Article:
Statistics for urban settlements has been produced since the 1960’ies in conjunction with the censuses every 10th year. Primary focus was the population statistics and not area of settlements. From 2000 onwards, Statistics Norway has delimitated urban settlements (almost) every year after production was established as automatic and GIS based. As new data sources became available, new methodology was developed and adjusted statistics published from 2013 onwards. We can see this as a drop in urban settlement area as the delimitation more closely follows the land use.

Figure 1. Urban settlement area and population. 2000-2017

The GHSL exists for 1975, 1990, 2000 and 2014. National official statistics has been used for total population for Norway. The GHSL built-up includes all built-up parts of the country, also outside urban settlements. At the other hand, only major and densely built-up are included.

Figure 2. Built-up according to GHSL and total population. 1975, 1990, 2000 and 2014. Norway

Urban cluster data was recalculated as there seem to be a bit discrepancy between the downloaded data when compared to address population.


Figure 3. Urban cluster 2006 and 2011. Norway


Ratio between the land use growth rate and population growth rate (LCRPGR)

An equal land use growth rate and population growth rate result in index value of 1. If land use growth is higher the resulting index is above 1. The trend based on the two data sources is fairly comparable, but GHSL have all values above 1. GHSL is based on the total population. The urban population has had a higher growth.

Figure 4. LCRPGR indicator based on urban settlements 5000 (national data) and all built-up (GHSL)


Land use efficiency indicator (LUE)

The land use efficiency indicator is zero if land use growth and population growth is equal. Higher land use growth yields negative values, while higher population growth results in positive indicator values.

In the Norway-case, again the trend is somewhat similar when comparing data from GHSL and urban settlements (above 5 000 residents), see figure 5.

Figure 5. Land use efficiency indicator based on urban settlements 5000 (national data) and all built-up (GHSL)

Figures for the whole country may mask out differences between regions or urban settlements. Many of the biggest urban settlements in Norway show the same trend, but with some exceptions (figure 6).


Figure 6. Land use efficiency indicator. Urban settlements with at least 50 000 residents. 2004-2017

To see the land use change in more detail one can look at single urban settlements (figure 7).


Figure 7. Population and urban settlement 2013-2017. Oslo

The indicator is most fit for looking at changes in not too much detail, because expansion areas (and industry areas) will not necessarily be inhabited and thus yield no indicator value (figure 7). This will to a lesser extent be the case with GHSL data, as it incorporates only densely built-up areas and the population distribution will be based on top down methodology and thus the population tend to be more extensively distributed, (populate areas not necessarily populated when using point based bottom up figures). When looking in to detail (for Norway) it might be just as relevant to make figures for population growth in relation to number of, and area of, dwellings and buildings, for example.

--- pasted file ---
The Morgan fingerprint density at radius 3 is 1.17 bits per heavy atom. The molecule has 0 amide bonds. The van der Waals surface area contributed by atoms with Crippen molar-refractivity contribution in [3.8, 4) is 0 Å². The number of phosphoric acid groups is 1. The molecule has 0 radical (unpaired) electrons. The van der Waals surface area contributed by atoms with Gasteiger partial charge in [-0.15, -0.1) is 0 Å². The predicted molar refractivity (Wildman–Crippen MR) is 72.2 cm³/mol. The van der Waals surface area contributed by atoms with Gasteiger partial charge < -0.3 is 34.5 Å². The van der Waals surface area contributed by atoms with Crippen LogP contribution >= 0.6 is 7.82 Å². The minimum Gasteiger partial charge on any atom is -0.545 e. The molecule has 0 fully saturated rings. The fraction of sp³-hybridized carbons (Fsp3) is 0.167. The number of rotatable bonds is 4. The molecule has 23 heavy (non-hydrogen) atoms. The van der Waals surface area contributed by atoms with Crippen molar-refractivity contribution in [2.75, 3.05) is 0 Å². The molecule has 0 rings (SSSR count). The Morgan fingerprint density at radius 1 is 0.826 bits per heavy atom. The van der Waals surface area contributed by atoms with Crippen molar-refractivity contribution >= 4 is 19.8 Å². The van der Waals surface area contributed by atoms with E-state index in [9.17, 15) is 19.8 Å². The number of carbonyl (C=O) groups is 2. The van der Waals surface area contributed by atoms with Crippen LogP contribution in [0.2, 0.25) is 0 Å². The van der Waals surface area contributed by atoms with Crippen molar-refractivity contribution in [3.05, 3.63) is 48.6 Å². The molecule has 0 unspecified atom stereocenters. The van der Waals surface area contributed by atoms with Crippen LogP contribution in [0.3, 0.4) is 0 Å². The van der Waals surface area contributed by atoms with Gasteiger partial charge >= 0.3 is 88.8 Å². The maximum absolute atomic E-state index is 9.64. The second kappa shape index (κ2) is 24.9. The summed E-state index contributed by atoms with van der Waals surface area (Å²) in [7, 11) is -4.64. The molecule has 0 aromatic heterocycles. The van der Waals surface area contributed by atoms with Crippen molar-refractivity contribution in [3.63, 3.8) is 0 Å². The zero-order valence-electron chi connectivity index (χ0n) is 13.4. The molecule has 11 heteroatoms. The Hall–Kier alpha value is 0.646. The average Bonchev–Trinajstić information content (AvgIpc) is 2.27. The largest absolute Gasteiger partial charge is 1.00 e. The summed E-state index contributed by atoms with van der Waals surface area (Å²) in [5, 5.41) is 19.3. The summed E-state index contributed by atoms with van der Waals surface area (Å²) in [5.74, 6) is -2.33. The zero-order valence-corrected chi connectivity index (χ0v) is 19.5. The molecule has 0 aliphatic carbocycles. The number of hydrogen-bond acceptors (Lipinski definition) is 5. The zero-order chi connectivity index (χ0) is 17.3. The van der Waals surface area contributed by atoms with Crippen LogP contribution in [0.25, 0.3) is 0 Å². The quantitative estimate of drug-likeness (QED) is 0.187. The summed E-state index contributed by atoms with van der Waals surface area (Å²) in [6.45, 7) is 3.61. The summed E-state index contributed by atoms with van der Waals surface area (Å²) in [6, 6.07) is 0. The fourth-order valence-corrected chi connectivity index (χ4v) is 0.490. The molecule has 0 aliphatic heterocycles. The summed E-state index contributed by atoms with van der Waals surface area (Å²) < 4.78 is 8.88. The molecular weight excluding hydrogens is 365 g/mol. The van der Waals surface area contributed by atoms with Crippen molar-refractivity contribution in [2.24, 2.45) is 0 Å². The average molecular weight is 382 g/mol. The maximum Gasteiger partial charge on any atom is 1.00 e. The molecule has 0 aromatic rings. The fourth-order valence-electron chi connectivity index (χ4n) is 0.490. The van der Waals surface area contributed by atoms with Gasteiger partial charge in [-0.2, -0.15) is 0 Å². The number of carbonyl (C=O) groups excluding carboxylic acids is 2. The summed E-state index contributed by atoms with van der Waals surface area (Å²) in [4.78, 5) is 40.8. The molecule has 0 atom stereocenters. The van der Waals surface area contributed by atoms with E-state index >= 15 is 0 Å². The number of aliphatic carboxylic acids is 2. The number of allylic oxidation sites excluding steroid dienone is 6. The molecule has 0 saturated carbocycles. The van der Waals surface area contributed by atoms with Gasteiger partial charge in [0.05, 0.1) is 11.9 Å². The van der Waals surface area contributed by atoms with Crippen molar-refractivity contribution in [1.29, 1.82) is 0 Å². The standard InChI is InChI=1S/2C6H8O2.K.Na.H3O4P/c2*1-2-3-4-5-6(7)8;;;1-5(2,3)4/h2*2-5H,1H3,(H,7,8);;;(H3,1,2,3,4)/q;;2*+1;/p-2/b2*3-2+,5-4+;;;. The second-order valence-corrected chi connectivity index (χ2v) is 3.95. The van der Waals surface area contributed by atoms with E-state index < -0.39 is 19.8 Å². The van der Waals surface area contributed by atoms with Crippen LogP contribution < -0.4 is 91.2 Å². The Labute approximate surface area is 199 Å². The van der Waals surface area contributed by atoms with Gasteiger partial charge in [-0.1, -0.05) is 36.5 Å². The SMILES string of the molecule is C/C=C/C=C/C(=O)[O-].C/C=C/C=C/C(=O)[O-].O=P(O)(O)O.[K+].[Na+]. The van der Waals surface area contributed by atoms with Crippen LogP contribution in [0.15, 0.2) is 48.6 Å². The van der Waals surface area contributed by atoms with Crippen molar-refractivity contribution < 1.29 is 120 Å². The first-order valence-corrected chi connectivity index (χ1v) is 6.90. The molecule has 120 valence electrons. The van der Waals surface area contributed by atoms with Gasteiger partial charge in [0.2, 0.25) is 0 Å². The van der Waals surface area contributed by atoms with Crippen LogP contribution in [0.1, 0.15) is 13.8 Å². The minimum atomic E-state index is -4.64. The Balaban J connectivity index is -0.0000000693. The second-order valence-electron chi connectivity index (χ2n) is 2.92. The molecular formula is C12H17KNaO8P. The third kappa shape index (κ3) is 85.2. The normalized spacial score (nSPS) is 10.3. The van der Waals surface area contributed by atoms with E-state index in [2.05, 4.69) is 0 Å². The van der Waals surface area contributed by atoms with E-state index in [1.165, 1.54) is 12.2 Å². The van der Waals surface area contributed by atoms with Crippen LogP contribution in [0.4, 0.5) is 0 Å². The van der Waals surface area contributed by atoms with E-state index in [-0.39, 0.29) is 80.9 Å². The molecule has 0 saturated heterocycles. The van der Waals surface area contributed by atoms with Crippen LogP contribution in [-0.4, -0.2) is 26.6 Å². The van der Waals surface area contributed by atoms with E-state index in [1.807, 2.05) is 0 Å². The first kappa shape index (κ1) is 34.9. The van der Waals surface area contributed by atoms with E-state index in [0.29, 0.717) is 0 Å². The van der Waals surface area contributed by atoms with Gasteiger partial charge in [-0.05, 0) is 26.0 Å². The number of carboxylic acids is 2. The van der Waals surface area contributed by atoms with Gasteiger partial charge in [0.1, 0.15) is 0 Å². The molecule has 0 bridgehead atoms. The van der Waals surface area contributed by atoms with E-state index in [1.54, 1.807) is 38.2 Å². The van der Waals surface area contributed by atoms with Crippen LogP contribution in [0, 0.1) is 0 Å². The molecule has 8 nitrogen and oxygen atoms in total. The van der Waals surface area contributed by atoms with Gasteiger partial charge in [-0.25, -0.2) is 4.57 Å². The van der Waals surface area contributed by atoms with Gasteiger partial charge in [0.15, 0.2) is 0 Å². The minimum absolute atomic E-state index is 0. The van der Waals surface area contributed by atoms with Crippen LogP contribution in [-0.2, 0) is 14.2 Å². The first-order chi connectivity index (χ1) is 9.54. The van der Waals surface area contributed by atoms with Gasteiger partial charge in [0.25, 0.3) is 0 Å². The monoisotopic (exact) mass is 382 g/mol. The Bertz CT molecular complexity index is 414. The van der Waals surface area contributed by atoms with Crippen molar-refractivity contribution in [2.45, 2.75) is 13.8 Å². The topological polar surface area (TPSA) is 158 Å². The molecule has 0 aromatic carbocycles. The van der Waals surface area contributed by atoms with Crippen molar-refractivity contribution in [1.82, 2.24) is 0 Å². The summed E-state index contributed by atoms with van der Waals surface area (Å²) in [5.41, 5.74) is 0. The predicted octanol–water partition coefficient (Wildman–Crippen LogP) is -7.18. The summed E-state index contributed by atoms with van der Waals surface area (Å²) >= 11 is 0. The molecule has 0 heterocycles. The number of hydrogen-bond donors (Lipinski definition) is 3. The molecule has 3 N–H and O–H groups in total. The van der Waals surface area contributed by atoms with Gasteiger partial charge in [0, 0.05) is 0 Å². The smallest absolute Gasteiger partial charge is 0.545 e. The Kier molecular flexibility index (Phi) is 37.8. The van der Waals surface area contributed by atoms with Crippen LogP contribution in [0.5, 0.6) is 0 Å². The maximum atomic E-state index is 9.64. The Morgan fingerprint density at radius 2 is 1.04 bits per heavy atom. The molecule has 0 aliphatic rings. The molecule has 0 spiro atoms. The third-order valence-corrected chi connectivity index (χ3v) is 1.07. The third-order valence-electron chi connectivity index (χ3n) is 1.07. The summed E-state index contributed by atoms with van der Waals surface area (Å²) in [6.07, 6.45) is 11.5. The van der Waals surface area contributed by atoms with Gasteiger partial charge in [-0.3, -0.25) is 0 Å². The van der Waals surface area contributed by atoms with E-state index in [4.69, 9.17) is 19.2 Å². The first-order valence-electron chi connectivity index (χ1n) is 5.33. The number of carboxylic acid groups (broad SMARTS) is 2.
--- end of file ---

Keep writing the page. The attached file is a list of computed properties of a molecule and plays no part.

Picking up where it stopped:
We have also calculated the indicators based on Urban cluster data 2006 and 2011, which give one indicator figure only. It is difficult to make any trend comparison, but the indicator value is close to the national figure for urban settlements >= 5 000 for the same period.

It would be necessary to combine the built-up from GHSL with buildings/ cadastre, roads and other information to calculate the figures we want. Figure 8 highlight this issue. In part residential areas will be classified as not built-up because of lower density.


Figure 8. Built-up from GHSL (38m) compared with building outline and roads


GHSL should be combined with register and/ or other map data to mask out other built-up areas not included in the GHSL built-up. If not, it will only take into account densely built-up areas. It is also fundamental problems with this data for parts of Norway. However, if this kind of building activity follows all building activity, the indicator (LUE) will give an interpretable trend, although not the correct indicator values.

To get reliable results, it is important to have population data on detailed level, preferably geocoded unit record level. This is most important when publishing results on regional level or for urban clusters/ urban settlements. The results for this indicator should indeed be published on low regional level to get to grips with the causes of change.

Statistics for land use change and population change respectively should accompany the indicator figures/ maps to understand the indicator figures. The land use efficiency indicator is about change, not status; one monitors whether the land use efficiency get better or worse, not if the land use is efficient or not.


More information

Contact information




[1] https://www.skatteetaten.no/en/person/national-registry/

[2] https://unstats.un.org/sdgs/metadata/files/Metadata-11-03-01.pdf

[3] https://ec.europa.eu/jrc/en/publication/eur-scientific-and-technical-research-reports/lue-user-guide-tool-calculate-land-use-efficiency-and-sdg-113-indicator-global-human